Alfred Hitchcock’s The 39 Steps

Adapted by Patrick Barlow from an original concept by Simon Corble and Nobby Dimon
Fiery Angel Ltd and Tricycle London Productions
Yvonne Arnaud Theatre, Guildford

Olivia Greene and Richard Ede Credit: Dan Tsantilis
Rob Witcomb and Richard Ede
Olivia Greene and Richard Ede

This production has had so very many awards and accolades that it’s no surprise to find the auditorium full to bursting, and a great proportion of last night’s audience were young people, which is always good to see.

This Hitchcock-style comedy thriller (according to Hitchcock himself, all his films were comedies) is played by only four intrepid actors taking on "130 roles in 100 minutes of fast-paced fun" with the added attraction of a mystery thriller woven into the story, or should that be the other way around.

Although John Buchan wrote the original novel, the company has virtually ignored him and taken their version from the 1935 Hitchcock film which Buchan not only approved but said was a better story than his own. In the hands of director James Farrell, not only is the action fast and furious but every move is timed to exquisite perfection.

One moment that I found particularly impressive, although there were many, was the villain of the piece about to sit on a chair which wasn’t there and he was at the point of no return when the expected item shot out from the wings, perfectly placed. Such faith!

Richard Ede plays the handsome hero Richard Hannay, a very British gentleman who has accidentally stumbled on an international spy ring and sets out to unmask the villains, beginning when an elegant and mysterious sophisticated lady is stabbed to death in his flat. This is Olivia Greene who also provides the love interest in the story as well as one other very different woman while Andrew Hodges and Rob Witcomb take on the other 126 roles between them.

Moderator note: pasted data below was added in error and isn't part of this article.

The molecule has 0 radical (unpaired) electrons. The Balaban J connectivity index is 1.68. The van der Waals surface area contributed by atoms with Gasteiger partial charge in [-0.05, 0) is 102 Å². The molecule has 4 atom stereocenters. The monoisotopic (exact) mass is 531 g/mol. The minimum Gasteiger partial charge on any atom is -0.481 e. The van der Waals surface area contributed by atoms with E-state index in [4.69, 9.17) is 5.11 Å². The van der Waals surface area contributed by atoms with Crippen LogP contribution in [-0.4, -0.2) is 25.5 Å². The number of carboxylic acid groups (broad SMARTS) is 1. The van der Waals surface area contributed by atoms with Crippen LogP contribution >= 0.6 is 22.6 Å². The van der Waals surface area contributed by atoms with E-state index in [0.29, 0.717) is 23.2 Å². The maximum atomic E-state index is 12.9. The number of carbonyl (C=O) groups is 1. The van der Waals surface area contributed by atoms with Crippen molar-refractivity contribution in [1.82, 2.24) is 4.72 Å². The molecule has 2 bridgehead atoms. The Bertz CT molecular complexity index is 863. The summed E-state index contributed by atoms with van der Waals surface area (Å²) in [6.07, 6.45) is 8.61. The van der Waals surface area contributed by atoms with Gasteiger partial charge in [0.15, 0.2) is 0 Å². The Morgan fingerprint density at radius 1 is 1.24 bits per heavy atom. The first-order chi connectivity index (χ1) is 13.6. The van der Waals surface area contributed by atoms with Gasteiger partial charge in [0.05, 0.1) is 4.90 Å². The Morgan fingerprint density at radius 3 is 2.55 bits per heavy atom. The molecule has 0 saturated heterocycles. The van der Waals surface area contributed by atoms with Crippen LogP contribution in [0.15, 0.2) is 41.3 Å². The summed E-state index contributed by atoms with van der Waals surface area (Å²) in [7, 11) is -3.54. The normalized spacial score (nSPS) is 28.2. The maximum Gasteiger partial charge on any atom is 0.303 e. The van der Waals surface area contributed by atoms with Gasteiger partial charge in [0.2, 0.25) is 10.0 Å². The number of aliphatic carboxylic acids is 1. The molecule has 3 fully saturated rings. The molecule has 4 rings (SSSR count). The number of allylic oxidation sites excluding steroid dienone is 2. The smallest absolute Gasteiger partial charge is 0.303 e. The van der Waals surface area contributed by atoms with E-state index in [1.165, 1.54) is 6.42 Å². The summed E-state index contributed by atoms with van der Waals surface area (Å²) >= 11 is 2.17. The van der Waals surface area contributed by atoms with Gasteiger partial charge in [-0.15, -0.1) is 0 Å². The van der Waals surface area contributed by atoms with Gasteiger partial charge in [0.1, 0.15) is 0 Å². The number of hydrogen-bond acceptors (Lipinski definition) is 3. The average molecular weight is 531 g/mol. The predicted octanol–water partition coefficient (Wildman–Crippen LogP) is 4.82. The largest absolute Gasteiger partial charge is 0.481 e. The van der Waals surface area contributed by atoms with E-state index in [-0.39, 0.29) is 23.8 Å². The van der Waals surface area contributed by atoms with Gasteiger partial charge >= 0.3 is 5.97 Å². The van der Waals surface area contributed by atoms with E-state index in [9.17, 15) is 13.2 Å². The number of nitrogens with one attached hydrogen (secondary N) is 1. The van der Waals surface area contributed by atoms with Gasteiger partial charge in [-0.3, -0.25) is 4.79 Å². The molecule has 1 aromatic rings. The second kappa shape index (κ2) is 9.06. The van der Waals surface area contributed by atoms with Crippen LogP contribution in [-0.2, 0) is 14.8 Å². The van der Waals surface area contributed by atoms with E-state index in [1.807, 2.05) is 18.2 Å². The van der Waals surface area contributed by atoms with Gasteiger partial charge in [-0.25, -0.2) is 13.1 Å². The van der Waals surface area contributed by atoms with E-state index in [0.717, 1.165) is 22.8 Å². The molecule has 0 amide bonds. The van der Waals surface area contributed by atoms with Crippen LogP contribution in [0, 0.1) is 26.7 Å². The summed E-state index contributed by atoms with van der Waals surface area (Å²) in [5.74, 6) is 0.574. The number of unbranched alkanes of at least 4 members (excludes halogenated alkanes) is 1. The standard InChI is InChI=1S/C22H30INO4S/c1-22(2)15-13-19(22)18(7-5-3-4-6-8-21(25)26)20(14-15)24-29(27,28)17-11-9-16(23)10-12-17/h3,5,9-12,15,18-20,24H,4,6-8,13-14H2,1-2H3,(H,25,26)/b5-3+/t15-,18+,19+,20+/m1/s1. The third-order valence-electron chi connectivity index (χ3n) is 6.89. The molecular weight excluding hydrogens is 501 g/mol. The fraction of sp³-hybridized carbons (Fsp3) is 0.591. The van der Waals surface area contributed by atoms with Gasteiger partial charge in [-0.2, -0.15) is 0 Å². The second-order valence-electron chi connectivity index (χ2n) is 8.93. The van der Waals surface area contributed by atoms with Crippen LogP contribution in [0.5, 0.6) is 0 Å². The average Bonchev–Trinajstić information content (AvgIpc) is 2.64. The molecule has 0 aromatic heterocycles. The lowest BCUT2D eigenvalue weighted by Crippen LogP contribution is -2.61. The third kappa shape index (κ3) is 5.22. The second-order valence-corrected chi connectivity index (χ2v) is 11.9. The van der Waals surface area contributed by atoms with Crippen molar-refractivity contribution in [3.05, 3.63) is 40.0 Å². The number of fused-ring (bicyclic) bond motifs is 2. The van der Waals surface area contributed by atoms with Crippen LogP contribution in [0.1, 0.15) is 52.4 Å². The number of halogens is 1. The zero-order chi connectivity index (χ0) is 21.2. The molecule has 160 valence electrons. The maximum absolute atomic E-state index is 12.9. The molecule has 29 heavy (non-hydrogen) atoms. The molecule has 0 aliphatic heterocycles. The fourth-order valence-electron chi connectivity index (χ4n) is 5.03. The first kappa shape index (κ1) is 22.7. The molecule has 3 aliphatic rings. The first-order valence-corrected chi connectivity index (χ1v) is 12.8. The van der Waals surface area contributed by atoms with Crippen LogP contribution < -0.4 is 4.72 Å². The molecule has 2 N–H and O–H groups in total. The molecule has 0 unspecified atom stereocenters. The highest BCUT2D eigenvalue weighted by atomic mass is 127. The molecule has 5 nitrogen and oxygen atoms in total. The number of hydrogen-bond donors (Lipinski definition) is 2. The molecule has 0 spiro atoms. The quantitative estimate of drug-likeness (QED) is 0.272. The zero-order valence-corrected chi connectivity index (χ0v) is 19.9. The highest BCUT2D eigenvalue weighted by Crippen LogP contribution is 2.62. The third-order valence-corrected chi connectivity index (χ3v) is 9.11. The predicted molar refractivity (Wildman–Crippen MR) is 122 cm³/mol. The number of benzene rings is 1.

The quick changes involved are almost impossible to contemplate but achieved brilliantly. Well it just had to be silly, and so it is, but in the nicest possible and very British way. Hodges and Witcomb not only change costumes with the speed of light but the changes to each character are amazing. Very cleverly performed with mannerisms and facial expressions to match the characters, which are almost believable in spite of being very comical.

So much is involved in the production, the story having to include high-speed chases across the Scottish Highlands as well as a theatre setting and a journey on top of a train, and much use is made of the sound effects and actions as the wind howls around them. The task of creating all this with only four actors is virtually impossible, and it is their attempt to do so which makes the show so funny.

Shadow puppets are also involved as they players dash from mountain to moor and back with the very realistic aeroplane noise belying the fact that the said ‘plane is on the end of a stick.

After nine years in the West End and gaining rave reviews all the way, including on tour, it is well worth catching if you can for a very enjoyable and frivolously funny night out.

Reviewer: Sheila Connor

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